I learned a lot of lessons from that day. I'll definitely be sporting a tablecloth next time. I'll also be blowing out some eggs. I'll respond to all your comments soon. Thank you, thank you. It really means lot to me how you all took your time to share your very insightful thoughts with me. I'm sure that most of you found my post on the Prairie Homestead blog or the Little Farm in the (not-so) Big City blog. I'd like to thank Jill and Betty for the opportunity to share my blog with the world. I'll (try to) be a regular blog linkup participant on both of those blogs.
Now for today's subject... how to make a free goat hobble...
Pearl (the goat) had her kids (Jade and Opal) two weeks ago. We had milked Pearl before, and she was milked before we got her, too. Pearl is a pro. We never had the need for a hobble with her.
Ruby (the goat) had her kids (Tiger Eye and Emerald) four weeks ago today. Ruby is another story. She is about two years old now. Because I messed up last year, this was Ruby's first litter (is that what you call it?). Ruby had never been milked before. She is a feisty one and is not used to it. She put her foot in the milking pot quite a few times and ruined the precious milk. She obviously needed a hobble. We did not own one. Hobbles are about $20. Money's tight. Plus there is the convenience factor: it would take a while to come in the mail or I would have to go to Limon to get it (if they even have it). We needed the hobble NOW. The whole point in having a milk goat is to have goat milk.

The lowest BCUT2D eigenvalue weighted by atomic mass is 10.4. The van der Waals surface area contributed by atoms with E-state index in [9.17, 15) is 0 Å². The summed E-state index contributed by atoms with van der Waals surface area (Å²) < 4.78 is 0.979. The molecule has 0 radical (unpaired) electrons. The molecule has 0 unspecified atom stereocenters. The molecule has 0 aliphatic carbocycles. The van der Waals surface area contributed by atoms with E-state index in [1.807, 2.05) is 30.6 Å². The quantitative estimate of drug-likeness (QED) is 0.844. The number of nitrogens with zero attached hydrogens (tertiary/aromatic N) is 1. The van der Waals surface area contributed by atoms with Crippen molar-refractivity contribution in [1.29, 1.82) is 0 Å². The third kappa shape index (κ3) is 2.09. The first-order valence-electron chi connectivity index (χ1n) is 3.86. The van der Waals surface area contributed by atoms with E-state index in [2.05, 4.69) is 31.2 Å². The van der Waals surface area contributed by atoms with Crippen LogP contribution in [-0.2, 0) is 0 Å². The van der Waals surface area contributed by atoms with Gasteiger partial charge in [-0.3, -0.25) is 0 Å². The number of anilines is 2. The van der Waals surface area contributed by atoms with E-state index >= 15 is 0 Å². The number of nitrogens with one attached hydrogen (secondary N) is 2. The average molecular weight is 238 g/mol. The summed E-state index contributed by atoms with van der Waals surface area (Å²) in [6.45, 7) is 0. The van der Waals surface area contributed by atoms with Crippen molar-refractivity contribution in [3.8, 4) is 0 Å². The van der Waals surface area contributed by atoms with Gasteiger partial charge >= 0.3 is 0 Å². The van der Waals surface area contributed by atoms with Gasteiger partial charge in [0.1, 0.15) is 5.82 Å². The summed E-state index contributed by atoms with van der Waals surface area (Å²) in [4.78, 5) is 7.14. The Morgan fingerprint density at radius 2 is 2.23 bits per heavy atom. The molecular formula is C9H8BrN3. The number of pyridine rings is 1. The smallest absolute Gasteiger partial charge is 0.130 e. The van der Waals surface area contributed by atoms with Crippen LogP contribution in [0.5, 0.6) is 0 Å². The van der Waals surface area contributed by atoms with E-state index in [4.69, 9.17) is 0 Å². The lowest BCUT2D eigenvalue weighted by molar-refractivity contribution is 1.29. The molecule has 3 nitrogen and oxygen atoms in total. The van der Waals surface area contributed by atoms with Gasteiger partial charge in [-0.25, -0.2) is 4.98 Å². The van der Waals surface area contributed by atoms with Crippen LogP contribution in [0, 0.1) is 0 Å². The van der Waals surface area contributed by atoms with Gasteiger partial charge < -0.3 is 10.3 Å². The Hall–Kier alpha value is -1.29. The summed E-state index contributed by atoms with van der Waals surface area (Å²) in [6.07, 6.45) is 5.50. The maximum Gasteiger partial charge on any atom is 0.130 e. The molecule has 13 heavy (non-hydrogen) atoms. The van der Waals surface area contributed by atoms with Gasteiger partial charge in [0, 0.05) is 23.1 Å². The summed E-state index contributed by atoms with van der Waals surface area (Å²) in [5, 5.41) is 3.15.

You can read about how my husband made our free-to-us goat milking stand here (out of a railing and a pickup toolbox). We have been feeding our goats in part millet hay that we organically grow ourselves. The hay has twine. We end up with blue twine lying around. I've been saving it to stake my tomatoes. Our goat milking stand had some mystery hooks (since we do not know the origins of the pickup tool box) screwed into it.
Here you can see that hook that's on the side of the goat milking stand...
My ingenious husband is resourceful and talented. He simply made a rope (leftover twine from the hay bales) for each of Ruby's legs and secured them to the goat milk stand. One side is to the hook and the other side is to the part meant to clip into a pickup.
Here you can see Ruby in her hobble. My husband is starting to milk her, letting the first squirt out.
Here is another angle. You can see one side of the hobble is on the pickup clip and one is on the hook.
My son (3 years old) is learning how to milk.
And just another view of my husband milking...
Ruby is being milked and enjoying her snack...
When I get around to it, I'll take an old sock or something to use between Ruby's leg and the rope just to make sure she doesn't chafe.
This post is part of the Homestead Barn Hop # 57 at the Prairie Homestead.
This post is also part of the Homestead Helps Wednesday at the Little Farm in the Big City.